Risk-aversion creates a cloud of fear that permeates the social work system and breeds suspicion that trickles down from managers to social workers to parents
“Everyone in society is feeding the ‘risk monster’.* Social workers fear being blamed for mistakes. So it trickles down because social workers look for risks instead of looking for needs. It’s not only about how each one of us sees what risk is; it’s the question of who has the power to decide what risk is? What kind of power do parents have?” – academic
“Social workers today feel they don’t have a partnership with anyone. They are dealing with their own worry of risk and being in the papers and being told off by their managers, and they have lots of families to work with.
Risk is powerful on both sides and people will feel emotionally in fear of each other. Social workers are frightened, and the families are frightened, and it’s a big cloud of fear.” – practitioner
“I worry about the risks of power in the hands of social workers. In the Stanford prison experiment, ordinary people who were given power over others became harsh and brutal. There would be less risks to our children and our families if all social workers used the principles that we try to use as good parents. Criticising and shouting never makes anything better. When our children are struggling with something, we try to calm them down by being nurturing and loving. That’s the approach we need more of from social workers.” – parent
“To hold risk in a supportive way, social workers need to be held as well, but usually risk and fear and blame permeate the whole system, starting with inspections by OFSTED [the Office for Standards in Education, Children’s Services and Skills]. In some local authorities, they use traffic light systems. If you haven’t got the reports done, your name gets flashed up in red.” – academic
“On a board with names, staff can see each other’s progress. It’s upsetting to see how you’re performing in comparison to your peers when you might have outstanding cases and targets, perhaps in red. That puts the pressure on you to turn the cases over and make decisions and therefore you’re not giving that focused time. Time is so precious in children’s social care and that’s a commodity that we must give to our parents and children; but we don’t because we are so driven by targets, on our timescales, just processing people through. It is very risk averse.” – practitioner
“Your traffic light system is horrible and abusing the social workers. I would suggest that abusing social workers is only going to give them abuse to hand on. Whatever we give them, that’s what they have to give. When I think about parenting, some of the worst decisions we make as parents are based on our perceptions of being judged by other people. You feel like you need to take control over that situation, to show that you’re doing something — and that suddenly sounds a lot like social work.” – parent
“In the UK, there is so little trust towards professionals. A lot of the decision-making is transferred from the professionals into the procedures. Everything is procedure-ized, which leaves very little place for professional judgment. This hierarchical system in English society seems to reflect the class system and the lack of familiarity that upper classes have towards those below. Something in this whole system breeds suspicion. In hierarchical bureaucracies, blame is always pushed downwards. Blame is pushed towards social workers; and from them is pushed towards parents. This whole system is very connected with the class system. These practices are deeply embedded in the social cultural fabric.” – academic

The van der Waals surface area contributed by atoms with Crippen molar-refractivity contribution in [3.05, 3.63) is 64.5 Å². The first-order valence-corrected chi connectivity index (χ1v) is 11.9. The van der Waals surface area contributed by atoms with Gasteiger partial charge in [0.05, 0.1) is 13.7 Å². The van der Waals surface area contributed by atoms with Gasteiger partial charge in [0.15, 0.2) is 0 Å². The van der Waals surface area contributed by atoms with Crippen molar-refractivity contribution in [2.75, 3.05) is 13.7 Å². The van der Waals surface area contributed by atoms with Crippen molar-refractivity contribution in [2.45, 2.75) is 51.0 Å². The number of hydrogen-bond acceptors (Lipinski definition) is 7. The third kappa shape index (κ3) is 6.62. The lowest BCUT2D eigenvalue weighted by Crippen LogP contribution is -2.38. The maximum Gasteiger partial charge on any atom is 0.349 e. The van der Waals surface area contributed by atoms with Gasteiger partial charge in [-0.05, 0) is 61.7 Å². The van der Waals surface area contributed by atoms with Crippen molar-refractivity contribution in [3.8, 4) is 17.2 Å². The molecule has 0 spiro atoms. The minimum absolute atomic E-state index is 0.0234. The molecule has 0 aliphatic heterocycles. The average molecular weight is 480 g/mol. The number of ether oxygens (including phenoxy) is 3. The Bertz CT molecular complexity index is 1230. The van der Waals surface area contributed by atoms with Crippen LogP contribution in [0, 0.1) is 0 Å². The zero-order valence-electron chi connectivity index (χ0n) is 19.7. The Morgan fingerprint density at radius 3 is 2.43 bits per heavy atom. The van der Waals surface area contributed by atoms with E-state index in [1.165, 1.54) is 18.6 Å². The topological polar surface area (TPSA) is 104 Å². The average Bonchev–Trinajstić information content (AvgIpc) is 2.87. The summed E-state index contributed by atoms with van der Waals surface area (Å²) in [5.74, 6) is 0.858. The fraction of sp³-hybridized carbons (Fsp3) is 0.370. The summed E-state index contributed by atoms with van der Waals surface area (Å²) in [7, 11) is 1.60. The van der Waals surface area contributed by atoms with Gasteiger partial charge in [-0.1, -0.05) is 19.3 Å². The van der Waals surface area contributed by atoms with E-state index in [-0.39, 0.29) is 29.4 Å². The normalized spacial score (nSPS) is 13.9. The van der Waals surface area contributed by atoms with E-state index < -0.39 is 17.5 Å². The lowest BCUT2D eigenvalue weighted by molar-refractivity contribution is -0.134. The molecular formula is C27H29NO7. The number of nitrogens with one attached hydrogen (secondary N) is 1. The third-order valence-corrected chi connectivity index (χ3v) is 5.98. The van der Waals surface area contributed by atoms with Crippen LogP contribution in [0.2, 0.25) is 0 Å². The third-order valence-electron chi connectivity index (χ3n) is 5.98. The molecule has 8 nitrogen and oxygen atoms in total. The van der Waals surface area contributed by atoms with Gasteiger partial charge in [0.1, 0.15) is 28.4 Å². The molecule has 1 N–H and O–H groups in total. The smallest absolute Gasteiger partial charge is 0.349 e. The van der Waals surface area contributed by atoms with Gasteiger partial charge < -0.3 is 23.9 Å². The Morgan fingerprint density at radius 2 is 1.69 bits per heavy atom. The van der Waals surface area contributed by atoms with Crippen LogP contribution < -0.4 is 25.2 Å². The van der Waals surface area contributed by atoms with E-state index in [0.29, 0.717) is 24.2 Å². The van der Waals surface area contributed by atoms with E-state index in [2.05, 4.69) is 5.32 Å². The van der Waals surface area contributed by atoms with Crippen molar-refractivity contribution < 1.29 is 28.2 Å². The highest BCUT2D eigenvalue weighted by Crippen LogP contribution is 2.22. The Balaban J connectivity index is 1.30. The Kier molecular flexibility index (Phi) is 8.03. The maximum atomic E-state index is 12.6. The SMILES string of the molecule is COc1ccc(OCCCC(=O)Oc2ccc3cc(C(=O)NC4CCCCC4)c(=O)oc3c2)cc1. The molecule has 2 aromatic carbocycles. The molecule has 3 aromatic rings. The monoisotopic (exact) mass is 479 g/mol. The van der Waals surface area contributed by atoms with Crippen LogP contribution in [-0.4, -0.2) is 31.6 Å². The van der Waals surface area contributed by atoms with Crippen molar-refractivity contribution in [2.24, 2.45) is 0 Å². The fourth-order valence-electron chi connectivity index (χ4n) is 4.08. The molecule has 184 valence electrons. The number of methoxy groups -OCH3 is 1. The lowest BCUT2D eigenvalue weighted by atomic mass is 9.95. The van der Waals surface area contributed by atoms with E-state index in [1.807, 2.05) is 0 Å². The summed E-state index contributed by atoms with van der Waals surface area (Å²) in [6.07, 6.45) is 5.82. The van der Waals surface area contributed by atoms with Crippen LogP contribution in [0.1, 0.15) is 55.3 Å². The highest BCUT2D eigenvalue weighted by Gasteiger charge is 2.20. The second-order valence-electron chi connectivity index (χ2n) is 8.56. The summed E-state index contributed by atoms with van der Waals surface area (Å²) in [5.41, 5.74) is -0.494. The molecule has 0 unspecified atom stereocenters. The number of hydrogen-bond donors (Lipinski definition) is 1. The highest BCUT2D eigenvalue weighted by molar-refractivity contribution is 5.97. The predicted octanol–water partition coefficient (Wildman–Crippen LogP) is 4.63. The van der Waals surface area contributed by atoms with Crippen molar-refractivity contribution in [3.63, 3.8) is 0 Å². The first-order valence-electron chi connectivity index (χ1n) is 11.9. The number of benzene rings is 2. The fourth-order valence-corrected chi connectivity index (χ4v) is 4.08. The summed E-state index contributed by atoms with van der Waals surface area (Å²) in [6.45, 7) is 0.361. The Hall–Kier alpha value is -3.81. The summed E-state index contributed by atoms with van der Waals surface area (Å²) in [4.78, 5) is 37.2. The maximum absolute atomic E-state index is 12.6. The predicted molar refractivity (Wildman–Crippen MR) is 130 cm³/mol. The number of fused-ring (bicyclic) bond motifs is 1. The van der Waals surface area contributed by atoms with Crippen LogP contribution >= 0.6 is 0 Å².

“For years, social work has had recruitment and retention crises. On average, social workers work 10 hours per week above their contracted hours. They have to make decisions with massive impacts on the lives of families within this context of being chronically understaffed, under stress and working really long hours. Social workers also suffer from moral distress. The decisions they make weigh heavily on them.
When I was a student social worker – it’s seared on my brain, it will never leave me – I had to facilitate the final contact between children, toddlers and mum. In my heart, everything felt wrong about that. That was 23 years ago and that trauma has never left me.” – practitioner
A lack of resources, time, and common sense creates the risk of unmet need, disconnected relationships, wrongly blaming parents, and recording mistaken information in reports
“That lack of resources is a big one because you don’t get the time to build relationships.” – activist
“I’ve heard the terminology ‘carrying the risk together’ and many hands make light work. But that means that you have the resources or support team. An unsupported social worker’s not going to have that. So many professionals are isolated, so many pots of money are isolated, so many families are isolated, and that increases risk.” – parent
“In child protection, risk has resulted from unmet need. It started with a need within a family that social work needed to support but didn’t. Then after five, six years, maybe that has turned into a risk. We need to reflect on whose responsibility that is.” – academic